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Around 23,000 members of the Speea engineers and technical workers union who work at Boeing (BA)...

Around 23,000 members of the Speea engineers and technical workers union who work at Boeing (BA) are due to finish voting today on whether to accept the company's latest contract offer and whether to authorize strike action. Speea has recommended that members reject Boeing's proposal, although the union would be unlikely to call a strike before next month if it receives approval to do so.
Comments (3)
  • JOHNTBAKERJR
    , contributor
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    Idiots...if they strike. Charleston SC, here we come (if the US is lucky). More likely, China, here we come. The arrogance of American "workers" is a sight to behold...like no one else can build airplanes? Really?
    19 Feb 2013, 01:25 PM Reply Like
  • Davehi
    , contributor
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    The point of the Union's recommendation is to allow for the continuation of a solid labor force here in the Northwest. Boeing's intransigence on the issue of the Defined Benefit Pension v. the "enhanced" 401-K plan for new-hires demonstrates that Chicago's mindset is laser focused on painting an artificially rosy EBITDA picture. Creation of a two-tiered system has been tacitly acknowledged by Chicago as the first step in a larger plan to completely do away with one of the most financially important benefits that Boeing Engineers, Technicians and Machinists currently enjoy. Shifting the burden of retirement savings onto the back of the worker is a fine example of the disconnect between Boeing's current management and the people called upon to fix short-sighted mistakes like 787 outsourcing. South Carolina will not replace Everett, Renton (home of the production line of the 737 series) or our Military and Space systems engineering, nor will China. The only danger to Boeing's bottom line and it's current market share is if the Executive Series managers continue to value short-term calls over long-term employee loyalty. Boeing needs to get back to the table and show the world that it is ready to do whatever it takes to get the 787 fleet flying again and continue to lead the Aerospace world by attracting, hiring and keeping long-term employees.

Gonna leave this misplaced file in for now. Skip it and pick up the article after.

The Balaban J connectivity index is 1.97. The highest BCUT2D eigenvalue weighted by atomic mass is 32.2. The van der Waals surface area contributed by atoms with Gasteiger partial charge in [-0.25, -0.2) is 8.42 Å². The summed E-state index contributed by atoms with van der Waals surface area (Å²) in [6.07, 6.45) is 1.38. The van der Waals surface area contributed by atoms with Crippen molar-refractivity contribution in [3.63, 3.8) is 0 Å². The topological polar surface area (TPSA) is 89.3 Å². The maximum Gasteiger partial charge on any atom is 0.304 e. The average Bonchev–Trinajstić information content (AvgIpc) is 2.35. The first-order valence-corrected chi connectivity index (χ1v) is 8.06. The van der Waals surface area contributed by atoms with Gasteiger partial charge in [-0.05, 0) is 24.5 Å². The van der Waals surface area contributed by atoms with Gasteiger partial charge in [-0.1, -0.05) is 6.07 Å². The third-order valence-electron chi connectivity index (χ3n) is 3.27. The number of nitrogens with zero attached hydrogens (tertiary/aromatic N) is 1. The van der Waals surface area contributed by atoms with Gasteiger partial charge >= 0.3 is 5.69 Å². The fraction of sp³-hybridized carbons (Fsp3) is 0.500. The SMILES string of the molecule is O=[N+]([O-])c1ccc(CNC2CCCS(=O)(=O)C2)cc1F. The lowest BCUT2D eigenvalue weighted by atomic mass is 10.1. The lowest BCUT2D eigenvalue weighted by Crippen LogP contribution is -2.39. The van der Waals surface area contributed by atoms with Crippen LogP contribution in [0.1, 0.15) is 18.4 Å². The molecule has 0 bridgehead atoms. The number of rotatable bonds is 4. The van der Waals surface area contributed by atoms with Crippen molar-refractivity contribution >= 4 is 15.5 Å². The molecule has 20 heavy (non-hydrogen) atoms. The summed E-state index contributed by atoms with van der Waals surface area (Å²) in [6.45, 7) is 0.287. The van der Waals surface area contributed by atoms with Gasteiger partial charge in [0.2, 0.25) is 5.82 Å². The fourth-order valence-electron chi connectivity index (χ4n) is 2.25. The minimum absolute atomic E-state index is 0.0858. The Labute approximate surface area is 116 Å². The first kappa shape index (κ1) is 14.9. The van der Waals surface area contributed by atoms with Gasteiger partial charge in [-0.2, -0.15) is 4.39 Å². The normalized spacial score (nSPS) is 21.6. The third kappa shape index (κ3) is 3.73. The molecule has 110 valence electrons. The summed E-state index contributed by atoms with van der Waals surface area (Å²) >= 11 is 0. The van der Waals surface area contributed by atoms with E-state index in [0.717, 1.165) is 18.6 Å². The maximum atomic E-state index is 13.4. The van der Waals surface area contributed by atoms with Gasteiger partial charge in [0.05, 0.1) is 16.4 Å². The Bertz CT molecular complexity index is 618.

19 Feb 2013, 11:11 PM Reply Like
  • JOHNTBAKERJR
    , contributor
    Comments (59) | Send Message
     
    Indeed, Davehi...my point is that "attracting, hiring, and keeping long-term employees" can be done around the world now. It is no longer the insular little world of Seattle. The 787 outsourcing, as difficult as it has been...will be seen as the first step. "Shifting the burden of retirement savings onto the back of the worker"? Oh you poor babies...open your eyes; few major companies still offer that anachronistic approach to retirement planning. The world has changed and, just as companies that don't change with it can fail, so can labor.
    20 Feb 2013, 12:27 PM Reply Like
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